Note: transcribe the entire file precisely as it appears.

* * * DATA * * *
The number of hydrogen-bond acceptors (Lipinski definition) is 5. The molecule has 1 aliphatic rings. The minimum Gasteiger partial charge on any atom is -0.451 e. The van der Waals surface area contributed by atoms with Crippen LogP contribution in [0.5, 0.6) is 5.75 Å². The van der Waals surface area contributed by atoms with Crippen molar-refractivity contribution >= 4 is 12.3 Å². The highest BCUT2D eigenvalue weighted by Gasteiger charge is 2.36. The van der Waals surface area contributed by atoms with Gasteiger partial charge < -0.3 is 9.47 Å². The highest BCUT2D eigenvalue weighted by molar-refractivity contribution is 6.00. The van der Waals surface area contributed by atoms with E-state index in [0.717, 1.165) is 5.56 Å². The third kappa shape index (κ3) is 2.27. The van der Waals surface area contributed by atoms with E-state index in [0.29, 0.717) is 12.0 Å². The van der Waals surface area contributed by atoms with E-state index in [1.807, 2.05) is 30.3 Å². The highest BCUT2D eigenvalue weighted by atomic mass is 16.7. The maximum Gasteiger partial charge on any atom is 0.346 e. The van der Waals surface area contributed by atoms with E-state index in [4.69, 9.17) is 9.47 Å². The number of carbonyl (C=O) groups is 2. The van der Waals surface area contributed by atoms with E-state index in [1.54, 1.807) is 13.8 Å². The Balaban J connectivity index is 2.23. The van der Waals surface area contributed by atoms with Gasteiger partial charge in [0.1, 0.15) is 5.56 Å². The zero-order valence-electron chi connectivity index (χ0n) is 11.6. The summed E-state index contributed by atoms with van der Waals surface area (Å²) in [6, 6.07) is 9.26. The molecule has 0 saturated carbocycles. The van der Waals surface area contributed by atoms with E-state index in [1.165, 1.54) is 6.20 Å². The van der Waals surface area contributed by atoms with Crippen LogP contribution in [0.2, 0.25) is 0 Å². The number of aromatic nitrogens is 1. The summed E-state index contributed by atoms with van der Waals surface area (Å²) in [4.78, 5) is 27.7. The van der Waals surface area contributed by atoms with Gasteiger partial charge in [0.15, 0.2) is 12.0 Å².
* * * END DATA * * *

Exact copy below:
The number of hydrogen-bond acceptors (Lipinski definition) is 5. The molecule has 1 aliphatic rings. The minimum Gasteiger partial charge on any atom is -0.451 e. The van der Waals surface area contributed by atoms with Crippen LogP contribution in [0.5, 0.6) is 5.75 Å². The van der Waals surface area contributed by atoms with Crippen molar-refractivity contribution >= 4 is 12.3 Å². The highest BCUT2D eigenvalue weighted by Gasteiger charge is 2.36. The van der Waals surface area contributed by atoms with Gasteiger partial charge < -0.3 is 9.47 Å². The highest BCUT2D eigenvalue weighted by molar-refractivity contribution is 6.00. The van der Waals surface area contributed by atoms with E-state index in [0.717, 1.165) is 5.56 Å². The third kappa shape index (κ3) is 2.27. The van der Waals surface area contributed by atoms with E-state index in [0.29, 0.717) is 12.0 Å². The van der Waals surface area contributed by atoms with E-state index in [1.807, 2.05) is 30.3 Å². The highest BCUT2D eigenvalue weighted by atomic mass is 16.7. The maximum Gasteiger partial charge on any atom is 0.346 e. The van der Waals surface area contributed by atoms with E-state index in [4.69, 9.17) is 9.47 Å². The number of carbonyl (C=O) groups is 2. The van der Waals surface area contributed by atoms with E-state index in [1.54, 1.807) is 13.8 Å². The Balaban J connectivity index is 2.23. The van der Waals surface area contributed by atoms with Gasteiger partial charge in [0.1, 0.15) is 5.56 Å². The zero-order valence-electron chi connectivity index (χ0n) is 11.6. The summed E-state index contributed by atoms with van der Waals surface area (Å²) in [6, 6.07) is 9.26. The molecule has 0 saturated carbocycles. The van der Waals surface area contributed by atoms with E-state index in [1.165, 1.54) is 6.20 Å². The van der Waals surface area contributed by atoms with Crippen LogP contribution in [0.2, 0.25) is 0 Å². The number of aromatic nitrogens is 1. The summed E-state index contributed by atoms with van der Waals surface area (Å²) in [4.78, 5) is 27.7. The van der Waals surface area contributed by atoms with Gasteiger partial charge in [0.15, 0.2) is 12.0 Å².